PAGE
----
Wednesday, April 25, 2007

Snack Well - Every calorie counts.

By Sally Wadyka from Runner's World

Snacking is part of everyday life, especially for runners who need to keep themselves well fueled. But when you're trying to lose weight, every calorie counts. "You need to find calorie bargains and decide what you don't mind substituting," says Charles Stuart Platkin, author of The Diet Detective's Count Down (Fireside, 2007). For example, both tortilla chips and pretzels would satisfy a salty-snack craving, and on a one-to-one basis they are close in calories (one tortilla chip is 13.5 calories, compared with 12 calories for one pretzel). But the extra 1.5 calories per chip add up fast when you eat a couple of handfuls. Here are some more snack comparisons to consider:

One McDonald's french fry: 5 calories VS. One Pringles potato chip: 10 calories
A handful of chips over a handful of the fries equals 100 extra calories.

One M&M: 4.3 calories VS. One bite of a Hershey's bar with almonds: 37 calories
Okay, so you won't eat one, but each M&M candy is relatively low in calories and easier to portion control.

One tablespoon of cream cheese: 50 calories VS. One tablespoon of peanut butter: 90 calories
The peanut butter has nearly double the calories of the cream cheese, but it also has more protein and healthy fats.

One grape tomato: 1 calorie VS. One green seedless grape: 4 calories
Both are healthy choices, but if you're trying to lose weight, grape tomatoes have fewer calories and more fiber.

One peppermint Altoid: 3.5 calories VS. One jelly bean: 4 calories
Even the mints you use to freshen your breath must be factored into your daily calories. When you pop one, it's equivalent to eating a jelly bean.

Sunday, April 08, 2007

The Next Best Thing

Boost your weekly mileage with intense cross-training.
By Ed Eyestone

A coaching colleague of mine has a basic formula for cross-training: 60 minutes at or above 70 percent of your maximum heart rate equals a five-mile run. He uses this formula with his athletes in the summer to allow them to augment their base miles. He also uses it during the cross-country and track season when a runner becomes injured, and during the winter when inclement conditions make it difficult to keep actual running mileage high.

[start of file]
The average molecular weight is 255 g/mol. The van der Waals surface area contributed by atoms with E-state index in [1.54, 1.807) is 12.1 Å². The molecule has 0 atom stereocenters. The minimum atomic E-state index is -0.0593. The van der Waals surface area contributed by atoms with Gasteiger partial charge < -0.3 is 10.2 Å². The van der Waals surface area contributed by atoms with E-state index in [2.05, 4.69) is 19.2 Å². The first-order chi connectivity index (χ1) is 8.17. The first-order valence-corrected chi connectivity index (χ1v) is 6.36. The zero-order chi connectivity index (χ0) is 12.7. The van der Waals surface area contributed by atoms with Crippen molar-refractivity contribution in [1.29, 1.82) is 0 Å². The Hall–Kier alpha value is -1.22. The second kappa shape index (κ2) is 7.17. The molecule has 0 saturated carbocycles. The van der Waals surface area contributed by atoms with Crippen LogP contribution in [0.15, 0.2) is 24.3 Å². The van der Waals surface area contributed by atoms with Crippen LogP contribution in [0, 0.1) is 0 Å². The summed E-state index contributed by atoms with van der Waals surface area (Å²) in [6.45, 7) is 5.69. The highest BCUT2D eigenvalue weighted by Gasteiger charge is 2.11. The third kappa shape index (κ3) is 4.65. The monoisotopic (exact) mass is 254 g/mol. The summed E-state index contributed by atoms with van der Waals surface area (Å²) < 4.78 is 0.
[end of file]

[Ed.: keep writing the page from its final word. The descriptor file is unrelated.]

Is a cross-training mile exactly the same physiologically as a running mile? Nope. But intense cross-training for an hour can elicit the same aerobic benefits as a five-mile training run. And because of the low-impact nature of most cross-training activities, injury-prone runners can beef up their "mileage" using this formula without increasing their risk of injury. In the following two case studies, both Lisa and Dave used cross-training miles to become better runners.

Cross-training through injury. Lisa, a good college cross-country runner, had been injured in a car accident. When her injury had mostly healed, she was able to run but could maintain only about half of her preaccident mileage. Working out on either an elliptical trainer or a stationary bike for an hour a day, Lisa increased her cross-training mileage quickly. More importantly, the supplemental workouts enhanced her aerobic fitness, which allowed her to increase her actual running mileage. And even though her total mileage skyrocketed to 115 per week (50 cross-training miles plus 65 running miles), Lisa's morning resting heart rate remained the same, which indicated she was not overtraining. By the end of the summer, Lisa had the strength and energy to lead her college to a top 10 NCAA performance in cross-country and garnered all-American honors.

Cross-training to lose weight and boost fitness. After four years of competing for his college cross-country team, Dave took a two-year break from running to live and work in Spain. When he returned from Europe 30 pounds heavier, he tried to run again and found that the extra weight made his knees and hips hurt. That joint pain, coupled with his lack of aerobic fitness, made it difficult for Dave to run long enough to lose the weight. Over a three-week period, Dave gradually added up to an hour of cross-training per day (elliptical, stationary bike, and pool running) to his 30- to 45-minute daily runs. As his weight dropped and his fitness increased, Dave could run farther and faster with no pain. After several 50-mile weeks (25 cross-training miles plus 25 running miles), Dave dropped the extra weight, then continued to cross-train twice a week for enjoyment and additional weight maintenance.

From the Runner's World web site.